Using a $260 in lieu of a $20 switch simply doesn't make sense, especially as the way you're saying you're going to use it, you'd pretty much disable all the functionality, bar the switch, which is a separate chip inside the router.
You're obviously free to do as you wish, but this is madness imho.
 

L&LD

Part of the Furniture
Not only is a switch (or two) highly desirable over a full router, in the case of Asus' 8-Port routers, it is even more important if network stability is important.

The 8-Port routers Asus has offered (all of them, so far, IME) have not been known to work as expected when ports 5-8 are in use. Sooner or later, the ports and network get flakey.

Buy the switches you need instead.

And, if you do need to tinker, 2x RT-AX86U's along with 2x QNAP QSW-1105-5T 5-Port Unmanaged 2.5GbE Switch (or more, as you may need) are a better path (but, more expensive, of course). Assuming you have the client devices to make use of that increased wired bandwidth (or, provide it to your wireless devices, concurrently).
 

SandmanXX

Regular Contributor
I can see the overwhelming opinion so far :)
So, main router has the 2 other routers wired, an odroid home assistant unit, and a syno 1019+ Nas wired to it.

The ax55, living room, actually has a switch off of it, with an ipcam, Samsung tv, Roku, Yamaha amp, blu-ray player, lorex nvr security camera system, Chromecast, and Xbox.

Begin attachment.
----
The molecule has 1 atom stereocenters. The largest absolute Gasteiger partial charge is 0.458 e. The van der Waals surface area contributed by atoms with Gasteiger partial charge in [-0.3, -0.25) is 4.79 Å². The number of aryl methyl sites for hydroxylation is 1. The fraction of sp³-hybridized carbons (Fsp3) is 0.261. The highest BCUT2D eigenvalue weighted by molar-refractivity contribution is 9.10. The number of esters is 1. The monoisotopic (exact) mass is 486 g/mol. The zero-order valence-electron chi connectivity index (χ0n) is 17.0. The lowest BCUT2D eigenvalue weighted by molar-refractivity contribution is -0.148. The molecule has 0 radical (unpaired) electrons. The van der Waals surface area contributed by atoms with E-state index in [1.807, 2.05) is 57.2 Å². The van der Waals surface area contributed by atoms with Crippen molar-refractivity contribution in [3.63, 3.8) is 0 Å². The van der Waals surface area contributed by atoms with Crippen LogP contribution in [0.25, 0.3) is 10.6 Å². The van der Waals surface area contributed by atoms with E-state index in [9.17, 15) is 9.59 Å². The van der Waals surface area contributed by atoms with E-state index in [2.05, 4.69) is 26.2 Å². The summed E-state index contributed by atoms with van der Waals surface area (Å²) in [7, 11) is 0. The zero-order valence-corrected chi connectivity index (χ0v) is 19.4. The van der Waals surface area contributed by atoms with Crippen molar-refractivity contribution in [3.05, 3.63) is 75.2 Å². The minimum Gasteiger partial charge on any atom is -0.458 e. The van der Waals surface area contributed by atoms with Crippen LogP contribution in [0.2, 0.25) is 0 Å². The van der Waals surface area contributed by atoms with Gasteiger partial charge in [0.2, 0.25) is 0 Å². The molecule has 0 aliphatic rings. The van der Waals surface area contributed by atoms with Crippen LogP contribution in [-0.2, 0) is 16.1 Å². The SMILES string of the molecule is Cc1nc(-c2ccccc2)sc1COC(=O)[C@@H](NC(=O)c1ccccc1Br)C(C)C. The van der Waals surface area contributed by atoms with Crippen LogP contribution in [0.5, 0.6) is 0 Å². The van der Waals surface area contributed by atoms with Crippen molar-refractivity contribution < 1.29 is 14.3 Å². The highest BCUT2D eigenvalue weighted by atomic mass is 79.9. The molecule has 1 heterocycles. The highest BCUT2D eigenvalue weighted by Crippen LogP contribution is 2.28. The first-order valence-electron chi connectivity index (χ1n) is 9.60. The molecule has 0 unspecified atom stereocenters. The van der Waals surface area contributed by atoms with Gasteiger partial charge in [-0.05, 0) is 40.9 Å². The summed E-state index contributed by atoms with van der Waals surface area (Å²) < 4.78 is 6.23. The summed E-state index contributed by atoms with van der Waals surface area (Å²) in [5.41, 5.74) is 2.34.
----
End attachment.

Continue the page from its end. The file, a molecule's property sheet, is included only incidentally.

The other router is in the master bedroom, it has a Roku, Samsung tv, and ipcam hooked to it.

There's my layout, currently.
So, if I were to run with popular opinion and use a switch, do any of you recommend swapping the ax55 for the ax88u? Not only for ports, but performance ?
 

SandmanXX

Regular Contributor
Anyone? Should I swap out the ax55 for the ax88u?

Meanwhile, picked up a 4 port Netgear, then the wife found a gs308 on sale, so got that too.
 

TheLostSwede

Senior Member
Anyone? Should I swap out the ax55 for the ax88u?

Meanwhile, picked up a 4 port Netgear, then the wife found a gs308 on sale, so got that too.
How can we decided this for you? I mean, if it'll help your WiFi performance and coverage, why not?

Netgear makes pretty decent switches, but then again, so does almost everyone else today, since Gigabit switches are pretty much a commodity item.
 

L&LD

Part of the Furniture
Here is my real-world experience to date.

RT-AX86U vs. RT-AX88U

And each upgrade from the RT-N66U to the RT-AC68U, to the RT-AC3100 to the RT-AC86U was similar because the performance with the latest hardware was visibly better than the previous example I was using at that time.

HTH
 

SandmanXX

Regular Contributor
Here is my real-world experience to date.

RT-AX86U vs. RT-AX88U

And each upgrade from the RT-N66U to the RT-AC68U, to the RT-AC3100 to the RT-AC86U was similar because the performance with the latest hardware was visibly better than the previous example I was using at that time.

HTH
Thanks for that, made for some informative reading!